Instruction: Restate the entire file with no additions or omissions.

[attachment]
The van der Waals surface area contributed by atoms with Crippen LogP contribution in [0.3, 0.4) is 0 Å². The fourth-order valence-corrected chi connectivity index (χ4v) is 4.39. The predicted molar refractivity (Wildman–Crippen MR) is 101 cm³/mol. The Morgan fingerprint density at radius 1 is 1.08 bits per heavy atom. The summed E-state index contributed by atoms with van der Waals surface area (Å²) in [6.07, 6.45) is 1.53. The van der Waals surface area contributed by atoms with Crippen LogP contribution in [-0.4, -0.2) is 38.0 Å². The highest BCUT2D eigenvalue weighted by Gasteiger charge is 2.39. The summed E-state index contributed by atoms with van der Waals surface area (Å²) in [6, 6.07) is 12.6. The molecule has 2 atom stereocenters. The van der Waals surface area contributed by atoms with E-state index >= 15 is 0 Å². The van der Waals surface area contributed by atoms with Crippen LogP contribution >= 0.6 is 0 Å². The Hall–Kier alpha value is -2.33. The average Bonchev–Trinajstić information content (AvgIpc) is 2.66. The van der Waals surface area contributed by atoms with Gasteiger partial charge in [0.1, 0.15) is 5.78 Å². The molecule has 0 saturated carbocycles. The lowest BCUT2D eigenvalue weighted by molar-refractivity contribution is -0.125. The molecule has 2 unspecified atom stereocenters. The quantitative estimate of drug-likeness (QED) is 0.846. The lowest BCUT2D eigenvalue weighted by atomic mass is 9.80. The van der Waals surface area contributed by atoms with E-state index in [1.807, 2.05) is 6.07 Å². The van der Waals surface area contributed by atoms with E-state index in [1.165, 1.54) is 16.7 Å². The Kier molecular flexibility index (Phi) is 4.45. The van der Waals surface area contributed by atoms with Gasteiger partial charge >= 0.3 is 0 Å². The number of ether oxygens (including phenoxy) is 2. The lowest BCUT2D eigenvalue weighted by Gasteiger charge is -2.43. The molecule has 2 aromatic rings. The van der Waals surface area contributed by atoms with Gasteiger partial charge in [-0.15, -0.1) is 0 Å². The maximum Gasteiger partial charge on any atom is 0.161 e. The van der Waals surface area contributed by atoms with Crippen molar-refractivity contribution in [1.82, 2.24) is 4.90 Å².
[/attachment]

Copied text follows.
The van der Waals surface area contributed by atoms with Crippen LogP contribution in [0.3, 0.4) is 0 Å². The fourth-order valence-corrected chi connectivity index (χ4v) is 4.39. The predicted molar refractivity (Wildman–Crippen MR) is 101 cm³/mol. The Morgan fingerprint density at radius 1 is 1.08 bits per heavy atom. The summed E-state index contributed by atoms with van der Waals surface area (Å²) in [6.07, 6.45) is 1.53. The van der Waals surface area contributed by atoms with Crippen LogP contribution in [-0.4, -0.2) is 38.0 Å². The highest BCUT2D eigenvalue weighted by Gasteiger charge is 2.39. The summed E-state index contributed by atoms with van der Waals surface area (Å²) in [6, 6.07) is 12.6. The molecule has 2 atom stereocenters. The van der Waals surface area contributed by atoms with E-state index >= 15 is 0 Å². The van der Waals surface area contributed by atoms with Crippen LogP contribution >= 0.6 is 0 Å². The Hall–Kier alpha value is -2.33. The average Bonchev–Trinajstić information content (AvgIpc) is 2.66. The van der Waals surface area contributed by atoms with Gasteiger partial charge in [0.1, 0.15) is 5.78 Å². The molecule has 0 saturated carbocycles. The lowest BCUT2D eigenvalue weighted by molar-refractivity contribution is -0.125. The molecule has 2 unspecified atom stereocenters. The quantitative estimate of drug-likeness (QED) is 0.846. The lowest BCUT2D eigenvalue weighted by atomic mass is 9.80. The van der Waals surface area contributed by atoms with E-state index in [1.807, 2.05) is 6.07 Å². The van der Waals surface area contributed by atoms with E-state index in [1.165, 1.54) is 16.7 Å². The Kier molecular flexibility index (Phi) is 4.45. The van der Waals surface area contributed by atoms with Gasteiger partial charge >= 0.3 is 0 Å². The number of ether oxygens (including phenoxy) is 2. The lowest BCUT2D eigenvalue weighted by Gasteiger charge is -2.43. The molecule has 2 aromatic rings. The van der Waals surface area contributed by atoms with Gasteiger partial charge in [-0.15, -0.1) is 0 Å². The maximum Gasteiger partial charge on any atom is 0.161 e. The van der Waals surface area contributed by atoms with Crippen molar-refractivity contribution in [1.82, 2.24) is 4.90 Å².